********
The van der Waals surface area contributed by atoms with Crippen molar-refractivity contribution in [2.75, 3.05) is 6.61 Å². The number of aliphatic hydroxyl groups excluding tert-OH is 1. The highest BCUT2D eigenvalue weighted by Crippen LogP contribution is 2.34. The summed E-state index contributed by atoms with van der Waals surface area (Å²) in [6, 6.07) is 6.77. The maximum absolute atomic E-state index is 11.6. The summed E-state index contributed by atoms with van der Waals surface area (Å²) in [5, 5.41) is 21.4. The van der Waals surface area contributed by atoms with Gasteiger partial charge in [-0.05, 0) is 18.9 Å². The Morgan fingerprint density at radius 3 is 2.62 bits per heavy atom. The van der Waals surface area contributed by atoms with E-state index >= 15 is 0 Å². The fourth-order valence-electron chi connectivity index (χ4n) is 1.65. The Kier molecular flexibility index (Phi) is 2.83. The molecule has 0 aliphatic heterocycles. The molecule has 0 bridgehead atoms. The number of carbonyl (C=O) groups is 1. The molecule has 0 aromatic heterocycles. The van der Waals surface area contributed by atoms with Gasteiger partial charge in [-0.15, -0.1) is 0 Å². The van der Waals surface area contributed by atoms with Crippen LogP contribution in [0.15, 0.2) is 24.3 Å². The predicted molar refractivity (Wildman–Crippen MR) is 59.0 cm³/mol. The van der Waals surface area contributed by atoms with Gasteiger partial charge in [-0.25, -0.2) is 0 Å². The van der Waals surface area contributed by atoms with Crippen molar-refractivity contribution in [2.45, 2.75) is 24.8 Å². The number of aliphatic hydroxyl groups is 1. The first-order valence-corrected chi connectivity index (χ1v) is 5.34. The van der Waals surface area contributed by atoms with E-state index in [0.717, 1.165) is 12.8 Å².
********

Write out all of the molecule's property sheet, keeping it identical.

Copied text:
The van der Waals surface area contributed by atoms with Crippen molar-refractivity contribution in [2.75, 3.05) is 6.61 Å². The number of aliphatic hydroxyl groups excluding tert-OH is 1. The highest BCUT2D eigenvalue weighted by Crippen LogP contribution is 2.34. The summed E-state index contributed by atoms with van der Waals surface area (Å²) in [6, 6.07) is 6.77. The maximum absolute atomic E-state index is 11.6. The summed E-state index contributed by atoms with van der Waals surface area (Å²) in [5, 5.41) is 21.4. The van der Waals surface area contributed by atoms with Gasteiger partial charge in [-0.05, 0) is 18.9 Å². The Morgan fingerprint density at radius 3 is 2.62 bits per heavy atom. The van der Waals surface area contributed by atoms with E-state index >= 15 is 0 Å². The fourth-order valence-electron chi connectivity index (χ4n) is 1.65. The Kier molecular flexibility index (Phi) is 2.83. The molecule has 0 aliphatic heterocycles. The molecule has 0 bridgehead atoms. The number of carbonyl (C=O) groups is 1. The molecule has 0 aromatic heterocycles. The van der Waals surface area contributed by atoms with Gasteiger partial charge in [-0.15, -0.1) is 0 Å². The van der Waals surface area contributed by atoms with Crippen LogP contribution in [0.15, 0.2) is 24.3 Å². The predicted molar refractivity (Wildman–Crippen MR) is 59.0 cm³/mol. The van der Waals surface area contributed by atoms with Gasteiger partial charge in [-0.25, -0.2) is 0 Å². The van der Waals surface area contributed by atoms with Crippen molar-refractivity contribution in [2.45, 2.75) is 24.8 Å². The number of aliphatic hydroxyl groups is 1. The first-order valence-corrected chi connectivity index (χ1v) is 5.34. The van der Waals surface area contributed by atoms with E-state index in [0.717, 1.165) is 12.8 Å².